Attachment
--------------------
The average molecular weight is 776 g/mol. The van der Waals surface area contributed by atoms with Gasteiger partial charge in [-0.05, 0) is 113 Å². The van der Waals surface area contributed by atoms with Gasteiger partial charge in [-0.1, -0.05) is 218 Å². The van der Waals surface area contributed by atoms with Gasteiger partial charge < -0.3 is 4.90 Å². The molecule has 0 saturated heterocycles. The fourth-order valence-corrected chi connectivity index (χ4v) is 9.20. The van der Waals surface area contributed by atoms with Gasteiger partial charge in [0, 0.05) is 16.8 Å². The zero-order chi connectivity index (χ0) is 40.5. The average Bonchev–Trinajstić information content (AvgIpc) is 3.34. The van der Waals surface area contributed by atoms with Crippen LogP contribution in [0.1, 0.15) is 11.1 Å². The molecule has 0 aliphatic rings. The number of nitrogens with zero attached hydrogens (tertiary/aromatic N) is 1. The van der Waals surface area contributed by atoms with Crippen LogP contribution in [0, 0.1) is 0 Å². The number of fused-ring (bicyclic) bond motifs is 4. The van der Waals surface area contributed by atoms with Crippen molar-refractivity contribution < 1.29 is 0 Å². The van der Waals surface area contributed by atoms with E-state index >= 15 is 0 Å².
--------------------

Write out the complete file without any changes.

The average molecular weight is 776 g/mol. The van der Waals surface area contributed by atoms with Gasteiger partial charge in [-0.05, 0) is 113 Å². The van der Waals surface area contributed by atoms with Gasteiger partial charge in [-0.1, -0.05) is 218 Å². The van der Waals surface area contributed by atoms with Gasteiger partial charge < -0.3 is 4.90 Å². The molecule has 0 saturated heterocycles. The fourth-order valence-corrected chi connectivity index (χ4v) is 9.20. The van der Waals surface area contributed by atoms with Gasteiger partial charge in [0, 0.05) is 16.8 Å². The zero-order chi connectivity index (χ0) is 40.5. The average Bonchev–Trinajstić information content (AvgIpc) is 3.34. The van der Waals surface area contributed by atoms with Crippen LogP contribution in [0.1, 0.15) is 11.1 Å². The molecule has 0 aliphatic rings. The number of nitrogens with zero attached hydrogens (tertiary/aromatic N) is 1. The van der Waals surface area contributed by atoms with Crippen LogP contribution in [0, 0.1) is 0 Å². The number of fused-ring (bicyclic) bond motifs is 4. The van der Waals surface area contributed by atoms with Crippen molar-refractivity contribution < 1.29 is 0 Å². The van der Waals surface area contributed by atoms with E-state index >= 15 is 0 Å².